Pulang Kampung by Lauren Lang

My mother’s house was a pretty nice place.

That thought caught me off guard when I visited my mother who was working in Shanghai during summer break. Once there I realized, I had stopped saying “I’m going back home” since I moved to Lewiston, Idaho for college.

When I was 18, my family began scattering all around the world. I moved to the United States for college, my mother moved to China for work, and my father stayed in Indonesia by himself.

For the first few months of college, I’d been saying these phrases; I’m going back to the dorm; I left my stuff in my room; Do you want to hangout at my place? When I said, “I’m going back home” someone would ask, You bought a flight ticket to fly home already?

After all this time, I never realized that ‘home’ was based on where my parents lived. I was jealous to see many other college students who could go back to their homes at least once a month. Once a week, even. They only needed a few hours drive to go back home.I needed to fly across countries and continents to go home. I’m 8,645 miles by flight away. I would have to change multiple airplanes from town to town, patiently wait out a layover for hours – sometimes overnight – be on the airplane for another ten hours, and take at least five days to recover from the jetlag. Going home for me could cost at least 900USD (on a good day).

I couldn’t always afford that I want to go back home. Instead I asked myself, Do I need to go back home?

The term ‘homesick’ came to my understanding when I experienced difficulties regarding to my mother tongue. I don’t have a strong accent when I’m speaking english (at least that’s what I believe). Early on though, I often had troubles translating Indonesian to English in my own head. I went to a phone store to pay my phone bill .

CUSTOMER SERVICE: Hi, what can I help you with?

ME: Hi — I need to uh… for my phone…


ME: I need to refill my number. No — I mean,

Jesus! What’s the word? Mau isi pulsa!

ME: I need to top up my phone’s data.

From the valley floor, I could see a huge letter ‘L’ on top of the hill, which marked the city of 31,800 in Idaho State. In some other parts of the city, I could see a huge letter ‘C’ on top of the hill, which marked the city of 7,300 in Washington State. From the top of the hill, I could see two cities in the valley; Lewiston of Idaho and Clarkston of Washington, with Snake River that divided the two cities. The hills changed colors according to the season; white during winter, green during spring, and brown like a toast during summer and fall.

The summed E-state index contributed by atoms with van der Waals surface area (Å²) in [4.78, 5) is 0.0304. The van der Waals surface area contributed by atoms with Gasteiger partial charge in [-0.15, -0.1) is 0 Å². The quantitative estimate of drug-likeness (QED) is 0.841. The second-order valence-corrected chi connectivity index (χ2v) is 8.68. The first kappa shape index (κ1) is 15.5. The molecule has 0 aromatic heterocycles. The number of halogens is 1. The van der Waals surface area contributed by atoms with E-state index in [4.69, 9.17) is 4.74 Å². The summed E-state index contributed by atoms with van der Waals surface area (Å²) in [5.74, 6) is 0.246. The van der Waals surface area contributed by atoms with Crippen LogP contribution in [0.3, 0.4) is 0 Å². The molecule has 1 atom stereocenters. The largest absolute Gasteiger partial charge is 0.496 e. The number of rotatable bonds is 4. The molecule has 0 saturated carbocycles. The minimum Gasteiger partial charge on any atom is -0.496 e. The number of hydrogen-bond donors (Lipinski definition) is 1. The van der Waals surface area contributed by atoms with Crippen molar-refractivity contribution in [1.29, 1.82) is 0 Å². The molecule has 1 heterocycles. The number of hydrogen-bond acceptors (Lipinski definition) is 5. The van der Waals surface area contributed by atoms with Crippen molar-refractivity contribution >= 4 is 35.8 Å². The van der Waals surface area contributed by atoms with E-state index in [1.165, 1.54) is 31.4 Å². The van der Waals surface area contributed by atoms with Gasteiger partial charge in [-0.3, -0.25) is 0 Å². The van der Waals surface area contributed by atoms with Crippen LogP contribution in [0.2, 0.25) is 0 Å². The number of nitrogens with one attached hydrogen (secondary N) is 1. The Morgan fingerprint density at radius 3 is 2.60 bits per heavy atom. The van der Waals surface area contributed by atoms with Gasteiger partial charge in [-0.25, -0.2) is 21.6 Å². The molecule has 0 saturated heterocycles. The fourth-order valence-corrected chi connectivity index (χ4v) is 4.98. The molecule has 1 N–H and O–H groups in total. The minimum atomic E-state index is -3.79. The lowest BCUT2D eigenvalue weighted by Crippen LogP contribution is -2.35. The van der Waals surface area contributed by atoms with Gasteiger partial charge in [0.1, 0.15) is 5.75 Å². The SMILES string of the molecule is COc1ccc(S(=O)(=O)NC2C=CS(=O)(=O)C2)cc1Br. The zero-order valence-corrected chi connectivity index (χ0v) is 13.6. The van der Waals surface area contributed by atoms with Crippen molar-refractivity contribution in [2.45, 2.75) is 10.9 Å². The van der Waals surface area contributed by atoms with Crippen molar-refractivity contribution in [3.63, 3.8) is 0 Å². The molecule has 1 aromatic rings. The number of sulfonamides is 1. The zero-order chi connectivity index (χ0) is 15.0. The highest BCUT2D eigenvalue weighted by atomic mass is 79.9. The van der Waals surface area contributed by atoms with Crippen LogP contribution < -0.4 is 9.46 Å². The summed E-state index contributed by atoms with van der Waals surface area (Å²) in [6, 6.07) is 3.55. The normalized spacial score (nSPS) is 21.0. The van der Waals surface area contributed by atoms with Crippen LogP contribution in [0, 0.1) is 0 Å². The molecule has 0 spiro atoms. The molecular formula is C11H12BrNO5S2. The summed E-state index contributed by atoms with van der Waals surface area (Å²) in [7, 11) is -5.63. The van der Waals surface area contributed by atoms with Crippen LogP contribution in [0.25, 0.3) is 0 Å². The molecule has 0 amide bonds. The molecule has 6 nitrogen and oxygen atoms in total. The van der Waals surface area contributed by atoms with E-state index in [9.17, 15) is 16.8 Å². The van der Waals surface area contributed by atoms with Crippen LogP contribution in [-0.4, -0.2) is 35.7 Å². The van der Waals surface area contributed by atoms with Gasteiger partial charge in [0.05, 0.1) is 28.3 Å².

After a year and a half of savings, I finally could afford to go back to Jakarta for the first time in the summer. As expected, my journey would take several days to finally reach home. I flew from Lewiston to Seattle, Seattle to Tokyo, and Tokyo to (finally) Jakarta. I saw subtle transitions at each layover I went to go back home. At the airport in Tokyo, Japanese syllabaries on the signs with English alphabetical underneath it. Japanese language was spoken all around me, on the TVs, and through the announcements, usually before they spoke it in English. Besides the changes in the language, there were less and less Caucasians and more and more Asians as I traveled away from the United States. Less shades of colored hair and more dark hair. Fewer colored eyes and more dark eyes. Fewer people at 5’6’’ and taller and more at 5’6’’ and under.

When I arrived at Soekarno-Hatta airport at night, I started sweating due to the humidity. Indonesian language was everywhere. Similar to the Japanese people, most Indonesian people have dark hair and eyes and mostly less than 5’6’’ tall. Indonesian people have a darker skin tone though and many of the women were all covered from top to bottom as in hijab that covered their heads down to their necks.

My cousin picked me up at the airport. She was dressed like most young adults in Jakarta, just a regular t-shirt and a pair of long pants to cover her thighs so people won’t stare at her legs. Many people in Indonesia expect many women to be all covered as if they were all Muslims.

Selamat datang pulang, Ren. My cousin gave me a kiss on both of my cheeks when she greeted me.

Yes, it validated my homecoming. The validation became stronger when I was in the car with my cousin, the AC breezed and cooled off my body. Her driver was driving — which was normal for Indonesian families from lower middle class and up to have a driver. Along the road, skyscrapers, streetlights, and billboards lightened up the city scape. Tons of vehicles; cars, motorcycles, buses, trucks, taxis, angkot and even bajaj flooded the roads, created traffic jams as usual. The radio in the car played the Indonesian rock-pop hits that my cousin and I sang along. From the window, I spotted an area where traders were selling food on the truck or cart along on the sidewalk.

My cousin took me to eat the food street where we sat at the plastic chairs and held the plastic plate on our hands. We ate a satay with peanut sauce and rice cake. And that confirmed it, I’m finally home.

BIO: Lauren Lang was born and raised in Jakarta, Indonesia. She lived in Lewiston, Idaho for her B.A in Creative Writing and currently, she lives in Montpelier, Vermont for her MFA in Writing & Publishing. Her works have appeared in Talking River.